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Chapter 5

Chapter 5

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Department
Statistics
Course Code
STAB22H3
Professor
Moras

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Chapter 5
Sampling distributions of statistics provide the link between probability and data.
Sampling distribution tells us about the results we are likely to see.
The Distribution of a statistics
A statistic from a random sample or randomized experiment is a random variable; the probability
distribution of the statistic is it sampling distribution.
Ex 5.1 Heights of young women
We call N(64.5, 2.5) the population distribution.
Population Distribution
The population distribution of a variable is the distribution of its values for all members of the
population. The population distribution is al the probability distribution of the variable when we
choose one individual at random from the population.
5.1 Sampling distributions for counts and proportions
Simplest case of a random variable has only 2 possible outcomes.
N=sample size
X= # of counts that represent outcome of interest
Sample proportion, p-hat = X/n is used when a random variable had 2 possible outcomes.
Ex: p- hat = 840/2000 = 0.42
The Binomial distributions for sample counts
The Binomial Setting
1. There are a fixed number n of observations.
2. The n observations are all independent.
3. Each observation falls into one of just two categories, which for convenience we call
success and “failure.
4. The probability of success, call it p, is the same for each observation.
Ex: tossing a coin
N= # of tosses
Heads = success, so p is the probability of heads
X= # of heads that show up
Binomial Distributions
The distribution of the count X of successes in the binomial setting is called the binomial
distribution with parameters n and p.
www.notesolution.com
N= # of observations
P = probability of success on any one observation
X = are the possible values of X that are whole numbers from 0 to n.
X is B(n,p)
Binomial distributions in statistical sampling
Binomial distributions are important in statistics when making inferences about the proportion p
of “success in a population
Sampling Distributions of a count
A population contains proportions p of successes.
If the population is much larger than the sample, the count X of successes in an SRS of size n has
approximately the binomial distribution B(n,p).
The accuracy of this approximation improves as the size of the population increases relative to
the size of the sample.
As a rule of thumb, we will use the binomial sampling distribution for counts when the
population is at least 20 times as large as the sample.
Finding binomial probabilities:
We use table c to find the probabilities P(X = k) of individual outcomes for a binomial random
variable X.
When using the table always stop to ask whether you must count successes or failures,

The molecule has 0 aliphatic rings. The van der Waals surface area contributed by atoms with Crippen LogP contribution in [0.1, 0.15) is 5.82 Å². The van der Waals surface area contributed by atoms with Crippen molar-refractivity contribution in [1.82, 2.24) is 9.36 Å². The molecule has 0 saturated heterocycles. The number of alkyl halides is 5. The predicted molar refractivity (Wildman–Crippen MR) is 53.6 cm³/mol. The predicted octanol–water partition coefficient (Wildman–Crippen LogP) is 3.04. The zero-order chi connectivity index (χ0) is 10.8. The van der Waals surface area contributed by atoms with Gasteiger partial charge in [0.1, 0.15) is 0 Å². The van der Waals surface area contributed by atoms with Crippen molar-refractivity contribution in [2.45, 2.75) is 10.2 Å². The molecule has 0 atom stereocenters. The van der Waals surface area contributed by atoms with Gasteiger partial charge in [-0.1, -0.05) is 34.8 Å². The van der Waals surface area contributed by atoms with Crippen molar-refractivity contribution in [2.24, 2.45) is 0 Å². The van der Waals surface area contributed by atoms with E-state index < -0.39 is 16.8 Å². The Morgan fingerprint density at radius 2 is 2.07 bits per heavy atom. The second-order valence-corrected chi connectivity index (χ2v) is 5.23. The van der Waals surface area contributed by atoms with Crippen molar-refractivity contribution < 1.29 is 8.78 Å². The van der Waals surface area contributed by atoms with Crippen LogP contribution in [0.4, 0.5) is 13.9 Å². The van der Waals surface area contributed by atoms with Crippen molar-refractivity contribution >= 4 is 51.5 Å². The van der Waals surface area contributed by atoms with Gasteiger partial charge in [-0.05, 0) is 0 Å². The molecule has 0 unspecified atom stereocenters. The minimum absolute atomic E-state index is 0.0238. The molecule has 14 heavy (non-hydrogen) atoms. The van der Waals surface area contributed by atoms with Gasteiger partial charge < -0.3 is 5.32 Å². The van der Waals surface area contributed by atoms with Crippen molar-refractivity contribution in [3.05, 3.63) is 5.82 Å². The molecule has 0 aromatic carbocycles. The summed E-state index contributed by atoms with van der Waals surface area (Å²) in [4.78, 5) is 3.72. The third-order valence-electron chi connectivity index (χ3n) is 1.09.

since the probability on table c does not exceed 0.5, if the success probability is greater than 0.5
than we must count for failures instead.
Ex 5.9 She makes 75% of her free throws.
P(probability of free throws) = 0.75,
since free throws are greater than 0.5 we instead count for P(probabilities of misses) = 0.25
so binomial of misses B(12,0.25)
P(probability of missing 5 or more) = P(X = 5) = P(X = 5) + P(X = 6) + … + P(X = 12) = 0.1576
Therefore, 5 or more out of 12 free throws will be missed by about 16% of the time.
Binomial mean and standard deviation
If a count X has the B(n,p) distribution
µX = np
X = square root of np(1-p)
Sample proportions
www.notesolution.com

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Description
Chapter 5 Sampling distributions of statistics provide the link between probability and data. Sampling distribution tells us about the results we are likely to see. The Distribution of a statistics A statistic from a random sample or randomized experiment is a random variable; the probability distribution of the statistic is it sampling distribution. Ex 5.1 Heights of young women We call N(64.5, 2.5) the population distribution. Population Distribution The population distribution of a variable is the distribution of its values for all members of the population. The population distribution is al the probability distribution of the variable when we choose one individual at random from the population. 5.1 Sampling distributions for counts and proportions Simplest case of a random variable has only 2 possible outcomes. N=sample size X= # of counts that represent outcome of interest Sample proportion, p-hat = Xn is used when a random variable had 2 possible outcomes. Ex: p- hat = 8402000 = 0.42 The Binomial distributions for sample counts The Binomial Setting 1. There are a fixed number n of observations. 2. The n observations are all independent. 3. Each observation falls into one of just two categories, which for convenience we call success and failure. 4. The probability of success, call it p, is the same for each observation. Ex: tossing a coin N= # of tosses Heads = success, so p is the probability of heads X= # of heads that show up Binomial Distributions The distribution of the count X of successes in the binomial setting is called the binomial distribution with parameters n and p. www.notesolution.com
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